29 December 2010

Is It Time To Review Reviews? - by Andy Satterthwaite

      Posted 08/08/10 08:52:00 pm  

No matter how much we might disagree with them, reviews are important. They tell us about games, they give opinions on how good they are compared to others, and help us work out what to spend our money on.

Back in the old days, magazine reviews were pretty much all we had to go on, hanging off every word of the 4 or 5 articles about a game.

But now, the internet means that there are so many reviews, reviewers and review sites, that “review aggregating” sites such as Metacritic or Gamasutra are needed in order to get an overall opinion.

The problem, is that they do the complete opposite they don’t give an overall opinion, instead they provide weight to the haters and hide actual reviewers opinions in a mask of homogeneity.

The solution – a new form of aggregation formula, similar to that used by Rotten Tomatoes for movies.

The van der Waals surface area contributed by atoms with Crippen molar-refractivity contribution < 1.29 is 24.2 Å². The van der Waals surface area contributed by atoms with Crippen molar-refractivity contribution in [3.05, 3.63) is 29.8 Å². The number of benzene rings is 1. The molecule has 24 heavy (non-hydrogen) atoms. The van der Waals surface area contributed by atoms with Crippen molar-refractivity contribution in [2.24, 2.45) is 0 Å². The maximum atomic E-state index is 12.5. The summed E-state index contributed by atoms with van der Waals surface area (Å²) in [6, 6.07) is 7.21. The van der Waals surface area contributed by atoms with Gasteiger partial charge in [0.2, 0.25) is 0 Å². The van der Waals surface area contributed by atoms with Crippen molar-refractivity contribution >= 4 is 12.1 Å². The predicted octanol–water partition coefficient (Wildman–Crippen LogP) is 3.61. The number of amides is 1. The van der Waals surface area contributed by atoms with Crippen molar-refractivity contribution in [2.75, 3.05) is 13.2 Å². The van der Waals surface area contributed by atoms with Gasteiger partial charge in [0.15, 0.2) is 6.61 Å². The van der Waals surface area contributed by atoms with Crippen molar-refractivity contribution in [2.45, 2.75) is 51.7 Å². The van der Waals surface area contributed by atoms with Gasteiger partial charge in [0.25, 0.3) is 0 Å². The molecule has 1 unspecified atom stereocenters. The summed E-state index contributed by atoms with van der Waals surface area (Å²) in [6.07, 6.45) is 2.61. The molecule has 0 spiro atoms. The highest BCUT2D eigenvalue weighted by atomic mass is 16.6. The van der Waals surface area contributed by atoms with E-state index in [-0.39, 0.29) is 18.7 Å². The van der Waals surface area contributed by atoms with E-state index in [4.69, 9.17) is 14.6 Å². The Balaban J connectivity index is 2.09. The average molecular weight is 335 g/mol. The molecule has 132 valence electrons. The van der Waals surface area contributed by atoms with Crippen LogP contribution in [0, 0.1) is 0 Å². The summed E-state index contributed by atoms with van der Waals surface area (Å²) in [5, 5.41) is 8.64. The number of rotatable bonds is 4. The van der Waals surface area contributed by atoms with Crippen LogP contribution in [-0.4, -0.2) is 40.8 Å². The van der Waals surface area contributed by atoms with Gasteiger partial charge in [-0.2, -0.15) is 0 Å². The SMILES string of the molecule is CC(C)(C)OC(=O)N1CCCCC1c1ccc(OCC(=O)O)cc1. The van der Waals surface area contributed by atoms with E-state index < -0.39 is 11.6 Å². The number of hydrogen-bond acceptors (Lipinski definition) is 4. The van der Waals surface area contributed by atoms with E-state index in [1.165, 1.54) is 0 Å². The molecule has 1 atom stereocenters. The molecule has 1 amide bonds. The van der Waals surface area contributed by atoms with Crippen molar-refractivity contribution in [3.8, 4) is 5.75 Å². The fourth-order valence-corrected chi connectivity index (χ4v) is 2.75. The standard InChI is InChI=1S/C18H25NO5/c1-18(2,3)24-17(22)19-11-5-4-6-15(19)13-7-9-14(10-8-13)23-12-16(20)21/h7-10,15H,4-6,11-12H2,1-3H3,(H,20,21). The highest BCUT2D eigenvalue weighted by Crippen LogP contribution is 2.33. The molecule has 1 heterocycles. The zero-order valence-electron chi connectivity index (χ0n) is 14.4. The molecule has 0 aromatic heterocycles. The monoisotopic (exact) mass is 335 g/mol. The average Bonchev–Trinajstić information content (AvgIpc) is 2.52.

When I started playing video games (about 28 years ago) game development reviews were something that everyone read – they were how you found out about games, and how you judged which games you’d buy.

When I started in game development (about 17 years ago) reviews were still vitally important – they boosted your ego, and your CV, they still swayed your purchases and sometimes even affected the end of project bonuses.

Reviews mattered, and were taken seriously, in part because there weren’t that many of them. In both of the above cases the amount of reviews you’d get was limited – depending on the platform and the territory maybe there’d be 4 or 5 magazines that would cover your game – and the only one(s) you’d be really interested were the ones that the publisher would love to plaster quotes from on the box (“this game is awesome (5 stars)” Official

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